Skip to main content

Palestinian leaders call for Israel to release prisoner on 80th day of hunger strike

The Israeli Supreme Court rejected Maher al-Akhras' petition for release on Tuesday, as right groups warn he is 'on the verge of death'
Maher al-Akhras with one of his children before his arrest in July by Israeli forces (Screengrab)

Several Palestinian political figures have raised the alarm over the deteriorating health of Maher al-Akhras, who entered the 80th day of his hunger strike on Tuesday in protest against his administrative detention - imprisonment without charges or trial - by Israel.

On Tuesday, Israel's Supreme Court rejected Akhras's legal petition for release.

'We are extremely worried about the dangerous deterioration of Akhras’ condition and demand freedom for him'

- Yousef Jabareen, member of the Joint List

Knesset member Yousef Jabareen, a member of the Joint List representing Palestinian citizens of Israel in Israel's parliament, said that the Supreme Court "has given, again, judicial legitimisation to the occupation and violation of Palestinians’ rights".

"We are extremely worried about the dangerous deterioration of Akhras’ condition and we demand freedom for him and for all political prisoners," Jabareen added in a statement.

Palestinian Authority Prime Minister Mohammad Shtayyeh also called for Akhras's "immediate release".

Stay informed with MEE's newsletters

Sign up to get the latest alerts, insights and analysis, starting with Turkey Unpacked


Hamas spokesperson Fawzi Barhoum confirmed in a statement on Monday that the movement had sent "a strong message" to Israel to release Akhras from prison.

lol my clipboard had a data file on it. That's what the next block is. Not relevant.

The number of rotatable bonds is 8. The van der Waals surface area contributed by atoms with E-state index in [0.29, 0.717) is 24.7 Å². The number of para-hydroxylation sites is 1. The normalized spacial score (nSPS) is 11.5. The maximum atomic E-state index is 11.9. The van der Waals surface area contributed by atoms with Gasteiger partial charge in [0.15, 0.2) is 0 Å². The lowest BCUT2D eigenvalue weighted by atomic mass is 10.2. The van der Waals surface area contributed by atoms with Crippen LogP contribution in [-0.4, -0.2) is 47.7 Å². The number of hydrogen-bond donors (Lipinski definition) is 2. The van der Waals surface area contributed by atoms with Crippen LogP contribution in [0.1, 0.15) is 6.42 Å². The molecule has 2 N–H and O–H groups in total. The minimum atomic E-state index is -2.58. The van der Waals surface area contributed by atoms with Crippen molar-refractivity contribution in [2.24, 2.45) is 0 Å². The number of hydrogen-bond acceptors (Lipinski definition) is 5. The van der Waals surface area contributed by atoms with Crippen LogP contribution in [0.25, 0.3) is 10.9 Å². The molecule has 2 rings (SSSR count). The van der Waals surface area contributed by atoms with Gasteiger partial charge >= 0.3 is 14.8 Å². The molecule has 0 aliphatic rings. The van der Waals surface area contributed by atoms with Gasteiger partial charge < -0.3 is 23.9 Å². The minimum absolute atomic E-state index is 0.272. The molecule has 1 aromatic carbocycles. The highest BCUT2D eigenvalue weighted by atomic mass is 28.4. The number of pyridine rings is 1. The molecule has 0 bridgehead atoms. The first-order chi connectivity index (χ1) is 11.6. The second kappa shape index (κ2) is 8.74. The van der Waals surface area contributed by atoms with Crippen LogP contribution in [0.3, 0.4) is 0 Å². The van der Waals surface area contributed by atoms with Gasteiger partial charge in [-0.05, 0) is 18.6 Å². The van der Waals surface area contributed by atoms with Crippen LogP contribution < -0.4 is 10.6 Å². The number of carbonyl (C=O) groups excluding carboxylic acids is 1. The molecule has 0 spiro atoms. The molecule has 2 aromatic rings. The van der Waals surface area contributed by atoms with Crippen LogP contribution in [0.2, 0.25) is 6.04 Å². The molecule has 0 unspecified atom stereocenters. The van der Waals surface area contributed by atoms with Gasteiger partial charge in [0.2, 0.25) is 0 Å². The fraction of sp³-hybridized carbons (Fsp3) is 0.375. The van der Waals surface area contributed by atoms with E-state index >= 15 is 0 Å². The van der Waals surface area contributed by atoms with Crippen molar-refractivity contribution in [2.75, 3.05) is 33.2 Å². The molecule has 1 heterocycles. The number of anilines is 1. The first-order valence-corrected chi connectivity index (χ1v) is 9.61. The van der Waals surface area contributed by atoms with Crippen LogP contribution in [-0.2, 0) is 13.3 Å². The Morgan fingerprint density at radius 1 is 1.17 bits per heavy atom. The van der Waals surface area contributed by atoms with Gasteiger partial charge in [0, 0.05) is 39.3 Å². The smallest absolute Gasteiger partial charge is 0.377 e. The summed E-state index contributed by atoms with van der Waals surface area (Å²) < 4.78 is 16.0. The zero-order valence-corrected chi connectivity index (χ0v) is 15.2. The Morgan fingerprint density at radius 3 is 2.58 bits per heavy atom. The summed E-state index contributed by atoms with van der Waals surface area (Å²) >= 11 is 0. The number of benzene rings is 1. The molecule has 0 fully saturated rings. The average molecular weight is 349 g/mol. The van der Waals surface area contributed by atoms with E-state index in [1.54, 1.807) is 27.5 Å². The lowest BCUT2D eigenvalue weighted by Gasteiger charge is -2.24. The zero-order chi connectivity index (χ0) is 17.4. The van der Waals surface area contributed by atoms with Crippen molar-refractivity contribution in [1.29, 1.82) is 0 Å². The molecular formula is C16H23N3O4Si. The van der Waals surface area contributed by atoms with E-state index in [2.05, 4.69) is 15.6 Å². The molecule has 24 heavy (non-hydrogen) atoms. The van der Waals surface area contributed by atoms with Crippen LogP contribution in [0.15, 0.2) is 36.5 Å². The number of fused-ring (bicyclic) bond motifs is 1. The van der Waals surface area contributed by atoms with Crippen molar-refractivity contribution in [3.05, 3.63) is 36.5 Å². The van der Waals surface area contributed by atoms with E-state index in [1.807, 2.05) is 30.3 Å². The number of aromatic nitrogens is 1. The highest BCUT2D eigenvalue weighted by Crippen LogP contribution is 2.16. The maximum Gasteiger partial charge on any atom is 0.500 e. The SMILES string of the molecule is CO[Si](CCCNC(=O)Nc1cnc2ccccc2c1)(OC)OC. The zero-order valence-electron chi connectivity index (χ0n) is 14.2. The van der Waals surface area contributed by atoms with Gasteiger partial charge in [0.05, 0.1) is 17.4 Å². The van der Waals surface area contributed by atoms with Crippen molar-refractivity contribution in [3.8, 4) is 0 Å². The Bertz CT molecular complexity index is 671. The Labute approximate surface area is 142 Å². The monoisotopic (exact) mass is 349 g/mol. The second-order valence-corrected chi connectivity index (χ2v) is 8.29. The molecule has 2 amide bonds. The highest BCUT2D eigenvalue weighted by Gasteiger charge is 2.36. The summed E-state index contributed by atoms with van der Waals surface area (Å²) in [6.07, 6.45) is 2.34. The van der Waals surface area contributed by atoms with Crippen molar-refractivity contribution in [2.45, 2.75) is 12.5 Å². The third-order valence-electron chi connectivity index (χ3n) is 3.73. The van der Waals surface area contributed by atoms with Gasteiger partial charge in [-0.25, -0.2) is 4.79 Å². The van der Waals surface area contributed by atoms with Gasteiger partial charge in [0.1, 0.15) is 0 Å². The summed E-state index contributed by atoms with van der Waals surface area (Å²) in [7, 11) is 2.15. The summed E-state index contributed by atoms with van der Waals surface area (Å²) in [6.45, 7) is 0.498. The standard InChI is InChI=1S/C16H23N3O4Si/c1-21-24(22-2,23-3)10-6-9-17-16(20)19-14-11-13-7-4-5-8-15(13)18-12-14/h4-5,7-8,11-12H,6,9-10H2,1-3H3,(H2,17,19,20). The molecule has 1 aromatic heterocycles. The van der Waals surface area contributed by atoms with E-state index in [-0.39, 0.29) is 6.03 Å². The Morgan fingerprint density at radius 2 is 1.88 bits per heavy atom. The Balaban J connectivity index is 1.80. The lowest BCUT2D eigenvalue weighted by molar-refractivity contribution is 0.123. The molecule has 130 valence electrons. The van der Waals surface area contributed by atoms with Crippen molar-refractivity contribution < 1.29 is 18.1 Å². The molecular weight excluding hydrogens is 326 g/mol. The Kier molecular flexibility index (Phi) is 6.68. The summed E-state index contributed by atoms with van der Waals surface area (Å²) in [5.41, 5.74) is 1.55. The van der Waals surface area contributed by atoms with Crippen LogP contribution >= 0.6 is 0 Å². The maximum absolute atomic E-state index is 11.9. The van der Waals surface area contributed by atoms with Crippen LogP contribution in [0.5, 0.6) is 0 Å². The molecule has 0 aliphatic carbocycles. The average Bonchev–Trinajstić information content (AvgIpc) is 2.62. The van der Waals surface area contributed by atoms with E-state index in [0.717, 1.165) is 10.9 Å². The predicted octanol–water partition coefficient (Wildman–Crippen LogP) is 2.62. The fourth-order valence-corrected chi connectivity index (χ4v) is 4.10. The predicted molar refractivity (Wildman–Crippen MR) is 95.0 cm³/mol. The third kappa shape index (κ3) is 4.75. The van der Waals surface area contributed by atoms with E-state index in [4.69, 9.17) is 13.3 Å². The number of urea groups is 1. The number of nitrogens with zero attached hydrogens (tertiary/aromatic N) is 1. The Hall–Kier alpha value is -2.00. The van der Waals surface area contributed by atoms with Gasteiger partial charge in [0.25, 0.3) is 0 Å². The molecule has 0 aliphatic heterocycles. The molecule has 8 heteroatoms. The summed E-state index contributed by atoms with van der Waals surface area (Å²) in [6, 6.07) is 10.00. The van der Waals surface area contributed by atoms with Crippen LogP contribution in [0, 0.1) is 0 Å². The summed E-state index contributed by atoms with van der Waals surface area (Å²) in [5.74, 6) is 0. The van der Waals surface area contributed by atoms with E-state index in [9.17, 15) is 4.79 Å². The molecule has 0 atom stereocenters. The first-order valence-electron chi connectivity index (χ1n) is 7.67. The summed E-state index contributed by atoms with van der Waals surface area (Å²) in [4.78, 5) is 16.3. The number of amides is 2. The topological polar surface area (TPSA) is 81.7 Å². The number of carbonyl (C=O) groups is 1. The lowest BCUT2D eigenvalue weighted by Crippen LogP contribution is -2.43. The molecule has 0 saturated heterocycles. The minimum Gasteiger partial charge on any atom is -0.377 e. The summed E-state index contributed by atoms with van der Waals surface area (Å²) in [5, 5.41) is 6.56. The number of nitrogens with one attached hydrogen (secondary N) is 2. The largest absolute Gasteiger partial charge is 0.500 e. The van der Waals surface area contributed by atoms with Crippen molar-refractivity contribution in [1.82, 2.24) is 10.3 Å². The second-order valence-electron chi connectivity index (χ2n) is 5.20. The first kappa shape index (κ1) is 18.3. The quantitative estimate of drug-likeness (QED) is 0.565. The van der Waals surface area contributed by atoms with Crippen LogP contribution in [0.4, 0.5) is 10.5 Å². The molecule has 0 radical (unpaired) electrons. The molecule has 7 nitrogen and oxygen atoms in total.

"We are ready for any scenario … we want the freedom and safety of the prisoner al-Akhras," Barhoum said. "Hamas has a strong presence in the field and it will participate in any resistance act on the ground so Maher enjoys freedom."

Israeli rights group B'Tselem described Akhras' health on Tuesday as "on the verge of death". 

Akhras, 49, said last week that he remained determined to pursue his hunger strike.

In a video message from his hospital bed in Kaplan Medical Centre in Rehovot, Israel, Akhras said the aim of his hunger strike was “either freedom for my family and my children or my killing in the name of their false justice”.

Highly controversial policy

Administrative detention was first implemented in Palestine under the British Mandate and has since been adopted by Israel.

The highly controversial policy, used almost exclusively against Palestinians, allows for detention without charge or trial for renewable periods of three to six months, without the possibility of appeal or knowing what accusations are being levelled against the detained.

Many Palestinian prisoners have resorted to going on hunger strike to protest against being sentenced to administrative detention.

Coronavirus being used to intimidate Palestinians inside Israeli prisons, says group
Read More »

According to Palestinian prisoners' rights group Addameer, 4,400 Palestinians were detained by Israel as of September, with 350 of them under administrative detention.

Akhras was arrested in July and was hospitalised in Kaplan Medical Centre in September.

His health was reportedly deteriorating and could lead to “damage” to the heart, eyes and ears, especially after he refused to take supplements offered by Israeli doctors, Qadri Abu Bakr, the head of the Palestine Liberation Organisation’s (PLO) Committee of Prisoners' and Former Prisoners' Affairs, said last week.

Born in 1971 in the village of Salileh in the northern occupied West Bank, Akhras, a father of six, has been imprisoned by Israeli authorities at least five times since he was 18 for at least five years in total. 

He was detained for seven months in 1989, for two years starting in 2004, 16 months starting in 2009, 11 months in 2018 and most recently in July.

Middle East Eye delivers independent and unrivalled coverage and analysis of the Middle East, North Africa and beyond. To learn more about republishing this content and the associated fees, please fill out this form. More about MEE can be found here.